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    Member Phish Finder's Avatar
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    FloridaScuba, I used to take my HID dive light out to LBTS and drop it in about 4 feet of water, stand behind it, and cast into the light.

    Shrimp galore!

    Have you ever dove with Kevin in Boynton Beach?
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    Default cast nets in alaska

    this is an issue screaming for a BOF proposal... no reason not to allow them in salt water for smelt and herring, especially since there is no limit on PU fisheries. just needs a proposal and some testimony and i bet it would pass.
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    Member Crab_n_fish's Avatar
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    Homerdave,

    Ya have a good point. However, I fear that cast nets would be used to poach salmon in our rivers and creeks if said nets became available at any given Wal Mart. Then again, that may not be the case due to paranoia often associated with fishing in relative close proximity of other fishermen, and hypothetically game wardens. Also, for example, for those who'd "fish" Cottonwood Creek it'd be easy to poach all day long if one is willing enough to hike away from the crowds. (Yeah, one could counter that without fishing poles one could snag fish with a twig and thread, so what is the "big deal?!")

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    Member Phish Finder's Avatar
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    Crab, with my limited experience, I haven't thrown a net yet that I would feel comfortable horsing a 25# fish out of yet. My net would be ruined.
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    Quote Originally Posted by Phish Finder View Post
    FloridaScuba, I used to take my HID dive light out to LBTS and drop it in about 4 feet of water, stand behind it, and cast into the light.

    Shrimp galore!

    Have you ever dove with Kevin in Boynton Beach?
    Which Kevin? I have fished with a Kevin that is the CEO of divers direct and know he dives a lot. Not sure if its the same Kevin though.

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    Quote Originally Posted by Phish Finder View Post
    Crab, with my limited experience, I haven't thrown a net yet that I would feel comfortable horsing a 25# fish out of yet. My net would be ruined.

    Good point, Phish! And there isn't anything like buying that new net and snagging on an oyster reef either! I've torn up enough of 'em to make me cry...er, scream!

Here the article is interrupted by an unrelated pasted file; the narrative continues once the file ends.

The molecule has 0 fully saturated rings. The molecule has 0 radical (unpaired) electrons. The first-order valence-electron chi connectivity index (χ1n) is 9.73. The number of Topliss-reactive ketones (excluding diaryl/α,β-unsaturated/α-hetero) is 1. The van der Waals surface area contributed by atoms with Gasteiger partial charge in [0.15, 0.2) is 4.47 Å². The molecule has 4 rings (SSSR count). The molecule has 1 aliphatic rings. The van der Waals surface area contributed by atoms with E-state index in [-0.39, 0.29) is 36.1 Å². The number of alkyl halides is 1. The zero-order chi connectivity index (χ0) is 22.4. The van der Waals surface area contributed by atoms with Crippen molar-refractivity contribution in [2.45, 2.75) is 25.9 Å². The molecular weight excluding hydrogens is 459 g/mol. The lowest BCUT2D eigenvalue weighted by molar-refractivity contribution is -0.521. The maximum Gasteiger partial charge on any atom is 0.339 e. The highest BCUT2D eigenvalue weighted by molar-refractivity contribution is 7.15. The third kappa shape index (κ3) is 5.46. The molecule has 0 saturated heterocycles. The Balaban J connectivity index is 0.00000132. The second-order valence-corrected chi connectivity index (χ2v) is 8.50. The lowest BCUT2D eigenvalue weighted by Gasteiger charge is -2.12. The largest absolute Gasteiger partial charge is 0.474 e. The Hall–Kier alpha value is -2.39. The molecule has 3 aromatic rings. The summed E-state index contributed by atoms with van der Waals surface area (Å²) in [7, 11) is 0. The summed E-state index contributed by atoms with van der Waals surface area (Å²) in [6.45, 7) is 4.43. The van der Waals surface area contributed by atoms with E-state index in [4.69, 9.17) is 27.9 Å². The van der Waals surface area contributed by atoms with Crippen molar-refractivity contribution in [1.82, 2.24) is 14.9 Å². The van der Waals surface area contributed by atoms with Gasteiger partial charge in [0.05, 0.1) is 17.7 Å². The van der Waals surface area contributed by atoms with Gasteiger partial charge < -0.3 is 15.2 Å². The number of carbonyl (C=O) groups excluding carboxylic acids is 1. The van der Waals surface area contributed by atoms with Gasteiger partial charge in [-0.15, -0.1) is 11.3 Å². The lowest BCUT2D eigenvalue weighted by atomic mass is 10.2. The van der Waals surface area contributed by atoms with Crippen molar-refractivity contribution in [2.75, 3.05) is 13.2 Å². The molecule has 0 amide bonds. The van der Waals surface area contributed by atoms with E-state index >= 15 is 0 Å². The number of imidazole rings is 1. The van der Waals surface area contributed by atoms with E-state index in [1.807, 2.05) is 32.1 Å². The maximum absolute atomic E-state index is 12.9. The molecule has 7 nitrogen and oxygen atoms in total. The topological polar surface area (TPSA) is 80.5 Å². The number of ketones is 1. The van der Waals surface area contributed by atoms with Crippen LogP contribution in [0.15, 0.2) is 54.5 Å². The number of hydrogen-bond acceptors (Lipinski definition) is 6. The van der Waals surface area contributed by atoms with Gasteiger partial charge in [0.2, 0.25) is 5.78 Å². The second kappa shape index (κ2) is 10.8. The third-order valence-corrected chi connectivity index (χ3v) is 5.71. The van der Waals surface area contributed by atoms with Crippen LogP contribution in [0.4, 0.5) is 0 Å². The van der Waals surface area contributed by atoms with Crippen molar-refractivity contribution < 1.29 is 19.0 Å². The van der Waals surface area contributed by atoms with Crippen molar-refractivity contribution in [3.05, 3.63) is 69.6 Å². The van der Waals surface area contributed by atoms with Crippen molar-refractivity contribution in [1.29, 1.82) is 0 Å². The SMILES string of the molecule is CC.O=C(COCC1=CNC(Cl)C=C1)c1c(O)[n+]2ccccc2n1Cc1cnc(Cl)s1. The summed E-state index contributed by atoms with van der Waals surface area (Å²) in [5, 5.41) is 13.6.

I've waded in the surf during the fall mullet migration run(s) and a few (horse mullet, over two lbs each) get heavy really fast when drawing 'em in from the wade gut, or off the first bar, and wading back to shore to put your catch in the ice chest.

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    Quote Originally Posted by Crab_n_fish View Post
    Good point, Phish! And there isn't anything like buying that new net and snagging on an oyster reef either! I've torn up enough of 'em to make me cry...er, scream!

    I've waded in the surf during the fall mullet migration run(s) and a few (horse mullet, over two lbs each) get heavy really fast when drawing 'em in from the wade gut, or off the first bar, and wading back to shore to put your catch in the ice chest.
    If it's a single 25 pound fish it's likely to do less damage than 25 to 50 roe mullet. I caught a pretty big jack crevalle in a net once and maybe I was lucky but was able to release him pretty easily. But those big mullet put up the spiny fins and it's like a vaudeville routine when they start thrashing. If you can drag 25 or so of them up to the beach or into your boat you'll be picking fish and treating puncture wounds for an hour.

    I'd be all for cast nets from boats for herring and smelt, but not from shore unless it was allowed by limited openings / EO's. If you set a season that overlaps any part of a salmon run you're going to end up with incidental catch of salmon.

    All we need now is for people to find out that a cast net is a lot more effective than a dip net and you'll see people at the Russian River sneaking in after midnight with them or tossing them late at night off the beaches at Kenai and Kasilof. It'd be fairly easy to hide a cast net in your cooler and pull it out when you think you can get away with tossing it. Pretty hard to hide a dip net!